1. As in the case of Hobsonville, Developers seem to charge what the market will stand not what their costs are. This means that the resulting homes will be sold not for the cost but for waht they can get and so the rpofit is not going into more houses but into selected developer/building firms.

      1. “homes will be sold not for the cost but for waht they can get and so the rpofit is not going into more houses but into selected developer/building firms.”

        Yes but after the developers sell the houses they will need to pay the government back for the land which they have effectively borrowed. To ensure windfall gains are not given away to the lucky selected firms the government needs to charge a proper price for the land, possibly including an amount of interest for holding the land free of charge during development.

        1. I think the land price should be a percentage of the end user selling price [50%], not a fixed $ number per section. That way if developers try and build expensive houses to cream it.
          They know that they’ll have to give away 50% of the price they get to the Government as “land tax”. And then pay tax on the profits they make as well.
          And that way, if the developer builds decent lower cost housing they don’t have such a big land cost.

          Of course, those reduced land cost benefits then accrue to the owner who can then sell on the open market tax free after 1 day if they live in it for 1 day, and take excessive profits as they go.

          So that part needs to be looked at as well if the original buyers are not social housing providers.

  12. At 30 units/ha it comes to something like 12,900 units gross. 30 units in within the range of medium density. Easy to calculate what you’d get with lower density. I doubt Nick is thinking in terms of 30 units/ha, though, and he shouldn’t be. And since that’s gross, you need to adjust down by 30% or so. (?) Obviously mixed densities are better but some of those parcels are so small that they don’t offer much flexibility, nor economies of scale.

    One more thing. What about costs associated with site prep: clearance, demo, toxics, etc. I am guessing the developer will want a ready-to-go site.

    What about phasing? How long?

    So will the government give sweetheart land deals to developers? If so, will they require that the cost is reflected in the sales price? Will there be some kind of incentive for building low construction cost housing (but not junk)? This is a market that needs it, in the form of manufactured housing, smaller units, mobile homes gussied up to look like real houses.

    1. AUT long lobbied for there to be an intermediate category of “university of technology” between polytechnics and universities, but managed to get full university status before it was ever approved.

      We could have ended up with AUT University of Technology, i.e. Auckland University of Technology University of Technology.

      1. Much like ASB no longer means Auckland Savings Bank, hence why they say ASB Bank, AUT is also now just that, AUT, it’s not an acronym any longer.

        1. I remember pointing out to a ASB teller while getting a new EFTPOS card that saying “ASB Bank” is a tautology [as the B in ASB means Bank so its really like saying Auckland Savings Bank Bank.]

          She gave me some stock answer obviously drummed into them by the marketing dept. that “ASB” stood for nothing any more but “ASB”.

          I think the reason they make it an acronym is so they can copyright and trademark it. If its an acronym you can’t, whereas if its a “made up name” like ASB or AUT you can.

          Intel (the semiconductor manufacturer) had the same problem in the ’90s with their CPU and other naming schemes (like “MMX” – which originally stood for Multi-Media eXtensions but became just vanilla MMX in short order when the patent lawyers got involved).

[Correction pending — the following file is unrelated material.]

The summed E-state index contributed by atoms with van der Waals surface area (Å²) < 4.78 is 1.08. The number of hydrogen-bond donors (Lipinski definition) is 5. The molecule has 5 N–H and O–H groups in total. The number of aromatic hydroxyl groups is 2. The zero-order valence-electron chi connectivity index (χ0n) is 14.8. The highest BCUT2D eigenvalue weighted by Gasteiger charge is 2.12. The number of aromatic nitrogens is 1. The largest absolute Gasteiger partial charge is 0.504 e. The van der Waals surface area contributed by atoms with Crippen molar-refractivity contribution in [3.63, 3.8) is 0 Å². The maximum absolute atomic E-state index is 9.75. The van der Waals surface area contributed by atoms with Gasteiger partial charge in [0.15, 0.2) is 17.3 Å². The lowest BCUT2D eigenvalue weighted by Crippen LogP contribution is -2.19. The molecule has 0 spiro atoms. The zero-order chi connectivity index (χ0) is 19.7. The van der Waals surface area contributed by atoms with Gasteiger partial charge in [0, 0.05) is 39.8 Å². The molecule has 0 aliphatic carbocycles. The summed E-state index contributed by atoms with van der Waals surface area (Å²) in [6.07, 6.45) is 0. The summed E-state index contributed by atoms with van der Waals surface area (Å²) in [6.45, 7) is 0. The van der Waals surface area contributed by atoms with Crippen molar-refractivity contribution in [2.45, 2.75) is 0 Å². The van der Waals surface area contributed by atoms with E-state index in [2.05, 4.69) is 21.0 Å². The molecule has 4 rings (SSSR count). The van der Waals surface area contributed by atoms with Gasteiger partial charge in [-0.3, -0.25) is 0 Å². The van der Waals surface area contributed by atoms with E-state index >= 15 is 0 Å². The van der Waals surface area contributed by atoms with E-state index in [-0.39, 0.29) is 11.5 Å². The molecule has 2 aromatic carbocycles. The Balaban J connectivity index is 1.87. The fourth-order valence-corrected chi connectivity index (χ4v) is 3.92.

And is the reason why their range of CPUs were/are called “Pentium” processors not 586 processors as expected – as their competitors had begun producing pin compatible CPUs that they advertised as 100% “486 compatible”.
          Something Intel couldn’t stop them from doing.

          And that period is also where that stupid “Intel Inside” label on computers to say what brand of CPU in them they had came from, in case you ever wondered.

          Which you see parodied from time to time e.g. the Wall-E robot or the Mars landers/rovers with “Intel inside” stickers plastered on the side.
          [The Mars Rover example galling for IBM as the original Mars rover used IBMs processors inside, but I digress].

  13. This is nothing compared to the thousands of hectares of developable land locked up by the urban boundary. This initiative will make not one iota of difference to housing affordability.

    1. Not true. There is a dwelling supply issue not a land supply issue; the two are not synonymous. Or are you one of these that believes that no one wants to live within the existing urban boundaries? What evidence there is for this view I can’t fathom, since most already do…?

      1. There is a dwelling shortage as evidenced by escalating urban prices within easy commuting distance of places of employment, business and study. The government could remedy the inflation in urban land prices. By stopping RoNs, increasing regional taxes or transport charges. Building better transport infrastructure. Using one or both of compulsory purchase and liberal rezoning (up and out) around the new/improved transport hubs to increase housing supply.

  14. Haven’t heard any mention of who will pay for the infrastructure costs for these new subdisions. That’s been the issue that’s held up three of the existing SHO in recent times.

  15. It’s not in Fletcher’s interests to drastically increase supply of houses, so why would they? The captains of industry and politicians all circulate and mingle around the same troughs. It’s capitalism folks. Maintaining their profits and positions of power, without the peasants revolting.

      1. I do believe Nick Smith was on the news a couple of nights ago saying that some DOC reserves weren’t really reserves so they’d be up for sale. Maybe this is one he doesn’t consider to be a reserve, and in any case would be wise to hock it off before it’s underwater…

  16. The huge red blocks in Wiri are the two new prisons. One of which is busy making profits out of imprisoning people. Unlikely to be sold I think as they are are already providing housing.